Later, when they were in the taxi, Tongo pulled off the motorway and the car was stopped, the court heard.
"The next thing I recall is somebody next to me, who told me to lie down. The person had a gun in his hand. He was waving the gun in the air," Mr Dewani's statement said.
"We were both terrified and immediately complied with his demands. I was lying half on top of Anni. Another person was behind the steering wheel. I do not know where Tongo was at that stage."
Then, one of the gang asked Mr Dewani to get out of the car. When he refused, the court heard, a gun was held at his head before he got out of the car.
He then tried to find help before being taken back to his hotel by police.
Mr Dewani said he later met Tongo, whom he felt "sorry" for, and had planned to give him some money.
The case was adjourned until Wednesday.
Extracts of a letter from Shrien Dewani to Anni, dated May 2010
Dear Anni,
I realise we are very different but I have always believed in a relationship you can work through those differences. When we first met I immediately liked you ... And no not just because you are pretty ... but because you made me laugh.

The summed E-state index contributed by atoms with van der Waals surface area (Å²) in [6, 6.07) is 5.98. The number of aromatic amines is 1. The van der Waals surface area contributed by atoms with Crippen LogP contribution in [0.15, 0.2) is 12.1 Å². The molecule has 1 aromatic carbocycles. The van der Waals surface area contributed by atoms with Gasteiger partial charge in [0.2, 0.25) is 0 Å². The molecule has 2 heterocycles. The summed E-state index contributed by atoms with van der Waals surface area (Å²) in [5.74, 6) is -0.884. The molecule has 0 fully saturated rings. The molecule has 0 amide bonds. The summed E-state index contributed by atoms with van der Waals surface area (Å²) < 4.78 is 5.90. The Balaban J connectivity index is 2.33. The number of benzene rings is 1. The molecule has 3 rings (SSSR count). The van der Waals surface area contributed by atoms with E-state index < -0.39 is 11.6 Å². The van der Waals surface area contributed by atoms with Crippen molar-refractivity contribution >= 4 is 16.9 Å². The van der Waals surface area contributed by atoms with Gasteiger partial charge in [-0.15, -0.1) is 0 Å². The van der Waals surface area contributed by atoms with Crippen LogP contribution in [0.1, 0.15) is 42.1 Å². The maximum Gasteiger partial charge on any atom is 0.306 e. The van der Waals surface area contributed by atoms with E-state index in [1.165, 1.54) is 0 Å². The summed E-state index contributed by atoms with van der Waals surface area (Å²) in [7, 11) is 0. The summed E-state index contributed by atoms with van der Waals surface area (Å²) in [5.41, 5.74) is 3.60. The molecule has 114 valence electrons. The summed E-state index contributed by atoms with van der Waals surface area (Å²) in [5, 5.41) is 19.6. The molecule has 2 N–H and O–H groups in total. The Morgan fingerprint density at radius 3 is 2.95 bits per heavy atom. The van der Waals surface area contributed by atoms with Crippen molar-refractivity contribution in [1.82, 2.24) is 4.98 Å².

I have always wanted a girl that I can be friends with. One that understands me - and I know that that is not easy. I know that I am so focussed that some people think I am intense. I am focussed on achieving things in life.
I really do love you, and hence I don't want you to be unhappy. I want to be with you forever but not if that makes you unhappy ... that I could not bear ... I really hope we work this out.
I am really sorry that I have made you feel like this. You are so precious to me - I know I don't always show it. I often find it difficult to show how much you mean to me ... But please do not think this is because I don't love you.
Speak to you later
Love always
South African Xolile Mngeni was convicted of premeditated murder for shooting Mrs Dewani and jailed for life.
Prosecutors claimed he was hired to carry out the killing.
Zola Tongo, was jailed for 18 years after he admitted his part in the killing and another accomplice, Mziwamadoda Qwabe, also pleaded guilty to murder and was jailed for 25 years.


Looks very much as was suspected, the marriage was a convenience intended merely to camouflage Dewani's sordid secret.   What I haven't quite worked out yet though is, was the last four years simply a delaying tactic?